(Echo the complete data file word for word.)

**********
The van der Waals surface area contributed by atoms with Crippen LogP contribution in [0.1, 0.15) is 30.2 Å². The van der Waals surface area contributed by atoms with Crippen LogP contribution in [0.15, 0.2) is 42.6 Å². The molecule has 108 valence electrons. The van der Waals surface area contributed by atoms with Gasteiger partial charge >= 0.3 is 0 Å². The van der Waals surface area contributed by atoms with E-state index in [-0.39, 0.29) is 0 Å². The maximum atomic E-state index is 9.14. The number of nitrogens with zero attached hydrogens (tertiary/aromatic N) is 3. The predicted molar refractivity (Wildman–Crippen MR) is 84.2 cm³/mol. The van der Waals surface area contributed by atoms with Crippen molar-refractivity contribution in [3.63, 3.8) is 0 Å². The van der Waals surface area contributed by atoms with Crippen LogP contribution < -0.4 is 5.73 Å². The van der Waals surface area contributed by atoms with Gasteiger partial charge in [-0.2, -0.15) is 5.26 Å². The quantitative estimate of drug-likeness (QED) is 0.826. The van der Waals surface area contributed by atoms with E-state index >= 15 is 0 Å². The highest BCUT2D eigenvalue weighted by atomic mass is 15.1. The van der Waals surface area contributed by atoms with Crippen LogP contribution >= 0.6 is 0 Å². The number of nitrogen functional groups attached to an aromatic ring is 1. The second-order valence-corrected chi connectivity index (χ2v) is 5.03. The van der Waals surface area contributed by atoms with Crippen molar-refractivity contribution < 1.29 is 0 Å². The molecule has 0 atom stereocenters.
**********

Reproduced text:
The van der Waals surface area contributed by atoms with Crippen LogP contribution in [0.1, 0.15) is 30.2 Å². The van der Waals surface area contributed by atoms with Crippen LogP contribution in [0.15, 0.2) is 42.6 Å². The molecule has 108 valence electrons. The van der Waals surface area contributed by atoms with Gasteiger partial charge >= 0.3 is 0 Å². The van der Waals surface area contributed by atoms with E-state index in [-0.39, 0.29) is 0 Å². The maximum atomic E-state index is 9.14. The number of nitrogens with zero attached hydrogens (tertiary/aromatic N) is 3. The predicted molar refractivity (Wildman–Crippen MR) is 84.2 cm³/mol. The van der Waals surface area contributed by atoms with Crippen molar-refractivity contribution in [3.63, 3.8) is 0 Å². The van der Waals surface area contributed by atoms with Crippen LogP contribution < -0.4 is 5.73 Å². The van der Waals surface area contributed by atoms with Gasteiger partial charge in [-0.2, -0.15) is 5.26 Å². The quantitative estimate of drug-likeness (QED) is 0.826. The van der Waals surface area contributed by atoms with E-state index >= 15 is 0 Å². The highest BCUT2D eigenvalue weighted by atomic mass is 15.1. The van der Waals surface area contributed by atoms with Crippen LogP contribution >= 0.6 is 0 Å². The number of nitrogen functional groups attached to an aromatic ring is 1. The second-order valence-corrected chi connectivity index (χ2v) is 5.03. The van der Waals surface area contributed by atoms with Crippen molar-refractivity contribution < 1.29 is 0 Å². The molecule has 0 atom stereocenters.